Tell us a little about yourself! 

I’m a born and raised Hoosier living on the west side of Indianapolis with my husband, two daughters, two dogs, our feisty cat, and, of course, our fish, Benny. Outside of my real-life circus at home, I’m a digital marketer with almost a decade of experience in helping brands maximize their digital footprint through paid media.  

Prior to WorkReduce, I’ve worked in industries ranging from sports, to non-profits, to healthcare helping to manage the strategic planning, implementation, and reporting for multiple digital marketing mediums.  

You recently moved from working for WorkReduce as your side-hustle, to becoming a full-time employee of the company. Tell us about your career journey and why you chose WorkReduce?  

Moving from part-time to full-time was an easy decision. Once I learned not only how great the people are, but how fun and expansive the work is, I was all in!

I’ve always said that I never want to be the smartest person in the room, and the WorkReduce team truly delivers on digital marketing expertise.  

What’s your role at WorkReduce? 

In my role as Associate Director, I have the opportunity to help our clients maximize brand reputation via their digital footprint. This is currently focused on consulting our clients on social advertising best practices, extending platform knowledge, providing insight for paid social campaign structure, and assisting on development of robust campaign reporting. 

How do you explain to your mom what you do for a job? 

Picture this…  

“Mom, you know those ads you see when you’re scrolling Facebook and Instagram that show all of your favorite things to do, places to shop, and places to eat…there is someone behind a computer screen doing that. And that’s me.” 

How has your experience working for digital agencies and running marketing teams on the brand side helped your work at WorkReduce? 

Working on the brand side has absolutely helped me understand what a brand needs from their agency partner. I’ve worked with good agencies and bad agencies, and it always boils down to communication and setting clear expectations. I understand the value that brands see in working with agencies. But I can also relate firsthand to when that’s not delivered in the way it was initially communicated.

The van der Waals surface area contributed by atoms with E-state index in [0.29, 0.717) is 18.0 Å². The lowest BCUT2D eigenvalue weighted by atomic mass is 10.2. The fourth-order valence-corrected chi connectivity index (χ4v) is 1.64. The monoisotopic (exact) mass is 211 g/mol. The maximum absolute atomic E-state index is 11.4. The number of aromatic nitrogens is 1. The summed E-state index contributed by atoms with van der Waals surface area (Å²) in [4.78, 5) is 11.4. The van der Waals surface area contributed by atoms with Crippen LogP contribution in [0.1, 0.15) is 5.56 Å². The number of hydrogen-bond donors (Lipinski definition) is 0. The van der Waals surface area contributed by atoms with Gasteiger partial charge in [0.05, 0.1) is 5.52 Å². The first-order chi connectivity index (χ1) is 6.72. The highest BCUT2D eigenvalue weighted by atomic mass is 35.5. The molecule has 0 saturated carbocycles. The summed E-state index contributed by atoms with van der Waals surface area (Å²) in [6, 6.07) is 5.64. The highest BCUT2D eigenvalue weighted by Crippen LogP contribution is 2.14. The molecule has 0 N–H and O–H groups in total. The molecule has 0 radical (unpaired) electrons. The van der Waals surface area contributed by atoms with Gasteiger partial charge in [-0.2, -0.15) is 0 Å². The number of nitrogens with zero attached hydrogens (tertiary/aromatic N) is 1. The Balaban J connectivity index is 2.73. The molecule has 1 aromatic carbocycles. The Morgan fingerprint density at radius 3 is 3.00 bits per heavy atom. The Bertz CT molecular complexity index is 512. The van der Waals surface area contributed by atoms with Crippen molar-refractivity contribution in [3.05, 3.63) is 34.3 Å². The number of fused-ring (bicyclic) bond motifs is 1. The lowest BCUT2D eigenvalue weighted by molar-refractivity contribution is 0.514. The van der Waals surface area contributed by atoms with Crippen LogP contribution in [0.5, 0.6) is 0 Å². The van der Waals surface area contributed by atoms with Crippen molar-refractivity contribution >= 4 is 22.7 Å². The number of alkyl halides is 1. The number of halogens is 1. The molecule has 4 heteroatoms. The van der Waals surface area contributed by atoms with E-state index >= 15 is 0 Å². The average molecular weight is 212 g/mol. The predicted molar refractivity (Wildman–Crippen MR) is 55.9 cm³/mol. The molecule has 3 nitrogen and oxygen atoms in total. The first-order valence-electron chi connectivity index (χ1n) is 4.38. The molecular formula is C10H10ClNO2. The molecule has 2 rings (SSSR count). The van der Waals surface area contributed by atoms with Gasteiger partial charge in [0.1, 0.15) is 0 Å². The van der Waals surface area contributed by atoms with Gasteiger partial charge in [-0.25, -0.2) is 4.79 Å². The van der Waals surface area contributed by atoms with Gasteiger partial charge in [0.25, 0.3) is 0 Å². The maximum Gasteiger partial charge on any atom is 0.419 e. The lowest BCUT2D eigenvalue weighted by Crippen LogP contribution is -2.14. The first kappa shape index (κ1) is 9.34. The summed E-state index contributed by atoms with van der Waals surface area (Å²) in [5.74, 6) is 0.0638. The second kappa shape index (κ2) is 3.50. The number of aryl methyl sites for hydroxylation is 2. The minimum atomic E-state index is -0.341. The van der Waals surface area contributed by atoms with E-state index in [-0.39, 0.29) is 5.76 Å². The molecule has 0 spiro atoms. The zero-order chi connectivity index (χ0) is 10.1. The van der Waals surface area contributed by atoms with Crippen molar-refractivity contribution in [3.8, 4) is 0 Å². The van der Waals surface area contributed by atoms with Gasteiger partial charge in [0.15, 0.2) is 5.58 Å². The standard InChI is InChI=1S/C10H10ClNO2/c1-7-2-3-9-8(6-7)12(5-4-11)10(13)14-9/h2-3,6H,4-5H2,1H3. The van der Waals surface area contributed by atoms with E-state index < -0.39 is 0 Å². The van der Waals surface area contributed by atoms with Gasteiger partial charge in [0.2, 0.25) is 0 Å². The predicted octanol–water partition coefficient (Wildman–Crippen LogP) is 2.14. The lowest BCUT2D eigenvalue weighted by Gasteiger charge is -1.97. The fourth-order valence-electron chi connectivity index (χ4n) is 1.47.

In-person industry conferences are a great way to network and up level your knowledge base, and it looks like you were an avid event attendee in the before-days. 😉 How have you kept current with digital marketing over the past couple of years?

The pursuit of knowledge is what keeps us digital marketers relevant so I always make sure to do what I can to take advantage of tools around me from all sides of business. For instance, The Trade Desk is offering their certifications for free through the end of the year. Why not brush up on some programmatic knowledge? 

Other fun tools include the podcast, How I Built This with Guy Raz, Daily Carnage (the email and the FB group, duh), local agency newslettersHubspot and Saleforce educational content, and our WorkReduce teammates! Talking to the marketers around you about their troubles and triumphs always proves to be a learning moment of some kind. Happy learning! 

What’s your proudest career moment? 

The 100th running of the Indianapolis 500. WOWOWOW. Whether you’re a race fan or not, being a part of the marketing initiative and community engagement for truly the greatest spectacle in racing (or sports, in general). It was an event I will never forget.

I had been to every Indy 500 since I was 13 years old so being able to contribute to the success of such a monumental race (and a true sell-out!) was a super proud moment for me.  

What’s the craziest job you’ve done before, and what did it teach you? 

Two words. Black Friday. One more word. Retail. 

I survived to tell the tale but, boy, did it teach me patience. Patience with coworkers. Patience with clients. Patience with my family whom I had to ditch to work my crazy management shifts. I don’t regret it, but man, I’m glad that season of my life is in the past.   

What’s the best piece of advice you’ve been given? 

Never be the smartest person in the room.

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